The both enterprises and consumers are even more aware of environmental and social impact their decisions cause. Changing market environment and advanced technologies may enable developing more sustainable and competitive transportation system, particularly in cases, where we are able to combine individual transportation modes together as seamless chains. Several European actors see, that there exists a need for continuously developing combined transportation system, that we are able to meet the requirements and demand, and in current situation even up to 90% decrease of CO2 emissions is achievable in door-to-door- delivery chains. In theory, current technology makes it possible to have zero-emissions chains already, but UIRR has defined a roadmap for investments to reach Zero Carbon Transportation on system level by 2050 based on combined transport. Although invidual modes work well traditionally in several situations, we cannot continue the development of transportation system on silos. The argument here is not enhance combined transportation itself, but to note that efficient and sustainable transportation in the future may develop towards the Physical Internet vision, which is also a backbone in our international network of collaborative innovation such as on ALICE’s Roadmap Towards Zero Emissions Logistics. The last paper has a viewpoint that ”transportation modes are smartly used and COMBINED”.

National railway company VR is searching solutions and is now opening a new service to exploit the market opportunity

For a long time, several shippers have missed for at least Helsinki-Oulu main train with a suitable daily schedule, and on which transportation units can be easily and effectively loaded. The service has not been available for 10 years due to the several reasons, which even may possible be technical in nature. However, the national railway company VR is now looking for a solution and plans to open a daily trunk connection to both directions carrying trailers and containers between Helsinki Vuosaari and Oulu Oritkari harbours at the beginning of 2024. We have now an understanding, that we will get an overview of this new plan including prices, schedules and other key features latest by 25th of October, when VR’s Kirsi Klemola will have a speech (in Finnish) on LOGY’s webinar ”new transportations routes” (14:00-16:00 EET). Even this one trunk line can indicate and be a significant part of the rebirth of intermodal transport in Finland, and contribute to the efficiency and competitiveness of our transportation system and progress it towards zero emissions.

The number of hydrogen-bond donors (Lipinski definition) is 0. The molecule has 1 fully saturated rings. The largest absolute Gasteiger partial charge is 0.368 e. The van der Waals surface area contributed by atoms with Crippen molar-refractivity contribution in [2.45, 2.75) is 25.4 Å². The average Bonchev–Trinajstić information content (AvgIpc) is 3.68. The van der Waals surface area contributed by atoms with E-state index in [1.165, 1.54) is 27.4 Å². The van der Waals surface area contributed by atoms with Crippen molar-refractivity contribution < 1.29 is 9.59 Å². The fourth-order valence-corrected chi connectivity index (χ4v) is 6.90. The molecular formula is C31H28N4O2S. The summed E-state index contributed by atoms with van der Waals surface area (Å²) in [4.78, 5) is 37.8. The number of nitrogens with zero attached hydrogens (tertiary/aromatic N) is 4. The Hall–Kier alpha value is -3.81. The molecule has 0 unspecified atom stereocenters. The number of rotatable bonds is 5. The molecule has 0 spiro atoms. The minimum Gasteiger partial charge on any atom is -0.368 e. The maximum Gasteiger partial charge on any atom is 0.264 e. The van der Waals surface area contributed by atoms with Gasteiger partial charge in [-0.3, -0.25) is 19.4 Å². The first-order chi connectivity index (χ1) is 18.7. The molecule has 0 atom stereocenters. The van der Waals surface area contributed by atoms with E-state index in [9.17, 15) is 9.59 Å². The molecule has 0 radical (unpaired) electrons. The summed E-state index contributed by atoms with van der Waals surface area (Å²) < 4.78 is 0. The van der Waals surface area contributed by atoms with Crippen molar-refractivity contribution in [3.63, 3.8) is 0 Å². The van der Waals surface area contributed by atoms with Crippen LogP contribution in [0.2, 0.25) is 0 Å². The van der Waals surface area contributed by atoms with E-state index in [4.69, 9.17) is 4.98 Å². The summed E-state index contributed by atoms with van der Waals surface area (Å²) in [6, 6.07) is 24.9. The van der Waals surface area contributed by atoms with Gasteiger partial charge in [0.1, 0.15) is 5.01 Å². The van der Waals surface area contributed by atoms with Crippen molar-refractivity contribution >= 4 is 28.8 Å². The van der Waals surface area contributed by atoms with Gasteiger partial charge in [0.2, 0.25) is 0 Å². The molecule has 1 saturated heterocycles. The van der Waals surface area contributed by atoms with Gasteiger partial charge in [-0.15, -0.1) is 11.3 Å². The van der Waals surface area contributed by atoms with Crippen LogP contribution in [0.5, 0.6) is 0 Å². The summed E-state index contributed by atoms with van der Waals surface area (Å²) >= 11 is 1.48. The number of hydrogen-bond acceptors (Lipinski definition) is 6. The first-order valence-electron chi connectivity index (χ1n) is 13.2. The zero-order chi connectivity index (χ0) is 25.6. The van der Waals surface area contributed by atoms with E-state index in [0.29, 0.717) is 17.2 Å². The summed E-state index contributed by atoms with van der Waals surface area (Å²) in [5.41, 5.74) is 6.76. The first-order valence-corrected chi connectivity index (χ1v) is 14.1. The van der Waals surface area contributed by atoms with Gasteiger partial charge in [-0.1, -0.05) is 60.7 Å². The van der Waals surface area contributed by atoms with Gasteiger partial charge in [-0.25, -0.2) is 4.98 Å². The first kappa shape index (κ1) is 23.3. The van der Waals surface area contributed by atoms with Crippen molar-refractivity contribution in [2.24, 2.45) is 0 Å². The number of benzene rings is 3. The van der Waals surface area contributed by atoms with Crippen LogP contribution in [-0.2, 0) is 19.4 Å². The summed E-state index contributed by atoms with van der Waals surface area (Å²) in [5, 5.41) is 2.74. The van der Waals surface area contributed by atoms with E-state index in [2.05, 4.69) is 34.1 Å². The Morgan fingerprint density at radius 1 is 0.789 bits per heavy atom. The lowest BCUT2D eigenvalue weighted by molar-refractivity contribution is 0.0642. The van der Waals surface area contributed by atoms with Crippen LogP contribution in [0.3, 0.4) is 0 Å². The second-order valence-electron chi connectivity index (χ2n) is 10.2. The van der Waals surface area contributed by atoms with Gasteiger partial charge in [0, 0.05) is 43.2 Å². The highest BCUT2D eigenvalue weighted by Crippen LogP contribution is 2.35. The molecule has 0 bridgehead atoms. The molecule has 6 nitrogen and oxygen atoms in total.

In the previous service model decade ago, trucks were driven onto and off the train (accompanied CT), while the new service is based on lifting containers and trailers on the train (unaccompanied CT). While the service has been out of use, the allowed weights and dimensions for trucks have changed, and the old rolling stock is apparently not relevant in the same way. On the other hand, the new unaccompanied service model follows the trend observed in the rest of Europe, although on BSL’s report (2020) regarding the rest of Europe they have noted that accompanied service model could be applicable regionally and for special purposes. By the way, the same report includes forecast that estimates a relatively strong growth for CT in the forthcoming decade, without taking into account cyclicality of economy. However, the now re-opening service by VR is interesting, because it can raise our awareness of importance of modularization of transportation system and the compatibility of the fleet with internation chains in a new way here in Finland, when we believe the HCT discussion we often have is based on experiences and models of the material flows within the country only.